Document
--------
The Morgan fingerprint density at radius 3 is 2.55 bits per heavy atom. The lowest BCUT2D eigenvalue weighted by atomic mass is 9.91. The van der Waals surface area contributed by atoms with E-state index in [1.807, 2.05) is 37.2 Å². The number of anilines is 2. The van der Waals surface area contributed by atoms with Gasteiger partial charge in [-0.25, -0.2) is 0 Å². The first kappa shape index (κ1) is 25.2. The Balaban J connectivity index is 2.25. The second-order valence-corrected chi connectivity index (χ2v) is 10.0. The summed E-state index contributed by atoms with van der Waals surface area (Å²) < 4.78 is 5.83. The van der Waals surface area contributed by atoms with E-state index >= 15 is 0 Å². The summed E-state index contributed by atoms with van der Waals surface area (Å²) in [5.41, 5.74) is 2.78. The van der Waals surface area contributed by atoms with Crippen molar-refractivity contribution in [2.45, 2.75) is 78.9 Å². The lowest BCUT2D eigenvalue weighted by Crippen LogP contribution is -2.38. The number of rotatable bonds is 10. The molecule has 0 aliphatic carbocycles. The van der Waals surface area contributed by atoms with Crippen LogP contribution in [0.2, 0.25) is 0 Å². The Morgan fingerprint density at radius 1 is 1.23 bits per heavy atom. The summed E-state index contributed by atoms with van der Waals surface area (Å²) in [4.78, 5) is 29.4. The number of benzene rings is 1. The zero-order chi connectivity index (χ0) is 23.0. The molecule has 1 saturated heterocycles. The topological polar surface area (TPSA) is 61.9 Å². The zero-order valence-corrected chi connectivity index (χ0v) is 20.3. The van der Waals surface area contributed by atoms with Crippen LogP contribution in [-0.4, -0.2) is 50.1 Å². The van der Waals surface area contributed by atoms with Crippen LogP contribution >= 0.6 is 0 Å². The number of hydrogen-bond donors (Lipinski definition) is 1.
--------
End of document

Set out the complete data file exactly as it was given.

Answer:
The Morgan fingerprint density at radius 3 is 2.55 bits per heavy atom. The lowest BCUT2D eigenvalue weighted by atomic mass is 9.91. The van der Waals surface area contributed by atoms with E-state index in [1.807, 2.05) is 37.2 Å². The number of anilines is 2. The van der Waals surface area contributed by atoms with Gasteiger partial charge in [-0.25, -0.2) is 0 Å². The first kappa shape index (κ1) is 25.2. The Balaban J connectivity index is 2.25. The second-order valence-corrected chi connectivity index (χ2v) is 10.0. The summed E-state index contributed by atoms with van der Waals surface area (Å²) < 4.78 is 5.83. The van der Waals surface area contributed by atoms with E-state index >= 15 is 0 Å². The summed E-state index contributed by atoms with van der Waals surface area (Å²) in [5.41, 5.74) is 2.78. The van der Waals surface area contributed by atoms with Crippen molar-refractivity contribution in [2.45, 2.75) is 78.9 Å². The lowest BCUT2D eigenvalue weighted by Crippen LogP contribution is -2.38. The number of rotatable bonds is 10. The molecule has 0 aliphatic carbocycles. The van der Waals surface area contributed by atoms with Crippen LogP contribution in [0.2, 0.25) is 0 Å². The Morgan fingerprint density at radius 1 is 1.23 bits per heavy atom. The summed E-state index contributed by atoms with van der Waals surface area (Å²) in [4.78, 5) is 29.4. The number of benzene rings is 1. The zero-order chi connectivity index (χ0) is 23.0. The molecule has 1 saturated heterocycles. The topological polar surface area (TPSA) is 61.9 Å². The zero-order valence-corrected chi connectivity index (χ0v) is 20.3. The van der Waals surface area contributed by atoms with Crippen LogP contribution in [-0.4, -0.2) is 50.1 Å². The van der Waals surface area contributed by atoms with Crippen LogP contribution >= 0.6 is 0 Å². The number of hydrogen-bond donors (Lipinski definition) is 1.